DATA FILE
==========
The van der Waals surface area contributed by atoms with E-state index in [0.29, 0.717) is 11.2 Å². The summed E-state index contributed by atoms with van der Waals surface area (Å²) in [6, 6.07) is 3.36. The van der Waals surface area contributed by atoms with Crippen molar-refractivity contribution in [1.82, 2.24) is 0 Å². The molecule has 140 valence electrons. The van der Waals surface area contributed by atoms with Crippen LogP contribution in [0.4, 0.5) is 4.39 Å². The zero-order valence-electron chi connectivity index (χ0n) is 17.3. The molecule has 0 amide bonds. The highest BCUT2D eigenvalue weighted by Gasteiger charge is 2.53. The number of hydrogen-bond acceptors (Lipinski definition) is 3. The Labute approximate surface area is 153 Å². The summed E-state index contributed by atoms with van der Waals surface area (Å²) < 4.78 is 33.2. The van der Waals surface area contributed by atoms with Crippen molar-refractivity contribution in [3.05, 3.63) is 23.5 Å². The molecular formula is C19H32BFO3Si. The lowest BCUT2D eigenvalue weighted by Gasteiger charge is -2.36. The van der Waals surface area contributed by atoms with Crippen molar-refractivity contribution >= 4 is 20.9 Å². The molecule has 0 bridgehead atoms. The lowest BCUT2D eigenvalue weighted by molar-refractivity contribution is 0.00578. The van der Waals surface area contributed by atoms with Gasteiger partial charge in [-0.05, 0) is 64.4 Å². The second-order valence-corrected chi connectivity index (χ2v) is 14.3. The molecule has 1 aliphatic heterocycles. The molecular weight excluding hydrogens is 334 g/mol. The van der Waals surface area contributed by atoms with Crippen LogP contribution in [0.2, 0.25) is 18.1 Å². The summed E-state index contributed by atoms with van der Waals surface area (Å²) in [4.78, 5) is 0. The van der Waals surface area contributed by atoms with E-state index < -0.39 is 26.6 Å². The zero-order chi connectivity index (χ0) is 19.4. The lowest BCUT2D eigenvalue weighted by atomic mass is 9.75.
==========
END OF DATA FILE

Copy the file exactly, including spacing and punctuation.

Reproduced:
The van der Waals surface area contributed by atoms with E-state index in [0.29, 0.717) is 11.2 Å². The summed E-state index contributed by atoms with van der Waals surface area (Å²) in [6, 6.07) is 3.36. The van der Waals surface area contributed by atoms with Crippen molar-refractivity contribution in [1.82, 2.24) is 0 Å². The molecule has 140 valence electrons. The van der Waals surface area contributed by atoms with Crippen LogP contribution in [0.4, 0.5) is 4.39 Å². The zero-order valence-electron chi connectivity index (χ0n) is 17.3. The molecule has 0 amide bonds. The highest BCUT2D eigenvalue weighted by Gasteiger charge is 2.53. The number of hydrogen-bond acceptors (Lipinski definition) is 3. The Labute approximate surface area is 153 Å². The summed E-state index contributed by atoms with van der Waals surface area (Å²) < 4.78 is 33.2. The van der Waals surface area contributed by atoms with Crippen molar-refractivity contribution in [3.05, 3.63) is 23.5 Å². The molecular formula is C19H32BFO3Si. The lowest BCUT2D eigenvalue weighted by Gasteiger charge is -2.36. The van der Waals surface area contributed by atoms with Crippen molar-refractivity contribution >= 4 is 20.9 Å². The molecule has 0 bridgehead atoms. The lowest BCUT2D eigenvalue weighted by molar-refractivity contribution is 0.00578. The van der Waals surface area contributed by atoms with Gasteiger partial charge in [-0.05, 0) is 64.4 Å². The second-order valence-corrected chi connectivity index (χ2v) is 14.3. The molecule has 1 aliphatic heterocycles. The molecular weight excluding hydrogens is 334 g/mol. The van der Waals surface area contributed by atoms with Crippen LogP contribution in [0.2, 0.25) is 18.1 Å². The summed E-state index contributed by atoms with van der Waals surface area (Å²) in [4.78, 5) is 0. The van der Waals surface area contributed by atoms with E-state index < -0.39 is 26.6 Å². The zero-order chi connectivity index (χ0) is 19.4. The lowest BCUT2D eigenvalue weighted by atomic mass is 9.75.